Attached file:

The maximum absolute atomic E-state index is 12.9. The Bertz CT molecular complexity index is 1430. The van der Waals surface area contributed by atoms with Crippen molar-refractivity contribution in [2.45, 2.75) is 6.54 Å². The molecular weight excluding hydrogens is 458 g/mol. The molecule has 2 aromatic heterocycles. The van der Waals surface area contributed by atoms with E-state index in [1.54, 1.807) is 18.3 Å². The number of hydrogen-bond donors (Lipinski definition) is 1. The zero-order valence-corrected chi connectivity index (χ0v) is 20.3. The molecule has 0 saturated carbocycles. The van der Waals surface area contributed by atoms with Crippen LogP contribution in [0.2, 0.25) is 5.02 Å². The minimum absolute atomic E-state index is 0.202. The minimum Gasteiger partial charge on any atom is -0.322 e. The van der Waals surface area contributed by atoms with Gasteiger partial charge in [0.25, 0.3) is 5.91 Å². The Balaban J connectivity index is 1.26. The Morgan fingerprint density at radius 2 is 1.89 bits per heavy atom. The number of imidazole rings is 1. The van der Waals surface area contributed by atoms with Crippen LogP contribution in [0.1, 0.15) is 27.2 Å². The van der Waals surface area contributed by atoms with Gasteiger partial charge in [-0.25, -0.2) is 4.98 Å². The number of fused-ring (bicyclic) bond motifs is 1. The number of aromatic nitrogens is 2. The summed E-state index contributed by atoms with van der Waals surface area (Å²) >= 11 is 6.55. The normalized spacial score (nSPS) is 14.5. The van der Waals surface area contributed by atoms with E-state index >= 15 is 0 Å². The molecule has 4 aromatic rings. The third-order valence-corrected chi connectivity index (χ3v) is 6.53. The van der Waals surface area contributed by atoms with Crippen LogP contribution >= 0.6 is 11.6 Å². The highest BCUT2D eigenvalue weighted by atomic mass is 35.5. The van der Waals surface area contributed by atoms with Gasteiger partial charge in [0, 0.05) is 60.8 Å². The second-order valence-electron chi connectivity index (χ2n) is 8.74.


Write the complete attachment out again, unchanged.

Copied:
The maximum absolute atomic E-state index is 12.9. The Bertz CT molecular complexity index is 1430. The van der Waals surface area contributed by atoms with Crippen molar-refractivity contribution in [2.45, 2.75) is 6.54 Å². The molecular weight excluding hydrogens is 458 g/mol. The molecule has 2 aromatic heterocycles. The van der Waals surface area contributed by atoms with E-state index in [1.54, 1.807) is 18.3 Å². The number of hydrogen-bond donors (Lipinski definition) is 1. The zero-order valence-corrected chi connectivity index (χ0v) is 20.3. The molecule has 0 saturated carbocycles. The van der Waals surface area contributed by atoms with Crippen LogP contribution in [0.2, 0.25) is 5.02 Å². The minimum absolute atomic E-state index is 0.202. The minimum Gasteiger partial charge on any atom is -0.322 e. The van der Waals surface area contributed by atoms with Gasteiger partial charge in [0.25, 0.3) is 5.91 Å². The Balaban J connectivity index is 1.26. The Morgan fingerprint density at radius 2 is 1.89 bits per heavy atom. The number of imidazole rings is 1. The van der Waals surface area contributed by atoms with Crippen LogP contribution in [0.1, 0.15) is 27.2 Å². The van der Waals surface area contributed by atoms with Gasteiger partial charge in [-0.25, -0.2) is 4.98 Å². The number of fused-ring (bicyclic) bond motifs is 1. The number of aromatic nitrogens is 2. The summed E-state index contributed by atoms with van der Waals surface area (Å²) >= 11 is 6.55. The normalized spacial score (nSPS) is 14.5. The van der Waals surface area contributed by atoms with E-state index >= 15 is 0 Å². The molecule has 4 aromatic rings. The third-order valence-corrected chi connectivity index (χ3v) is 6.53. The van der Waals surface area contributed by atoms with Crippen LogP contribution >= 0.6 is 11.6 Å². The highest BCUT2D eigenvalue weighted by atomic mass is 35.5. The van der Waals surface area contributed by atoms with Gasteiger partial charge in [0, 0.05) is 60.8 Å². The second-order valence-electron chi connectivity index (χ2n) is 8.74.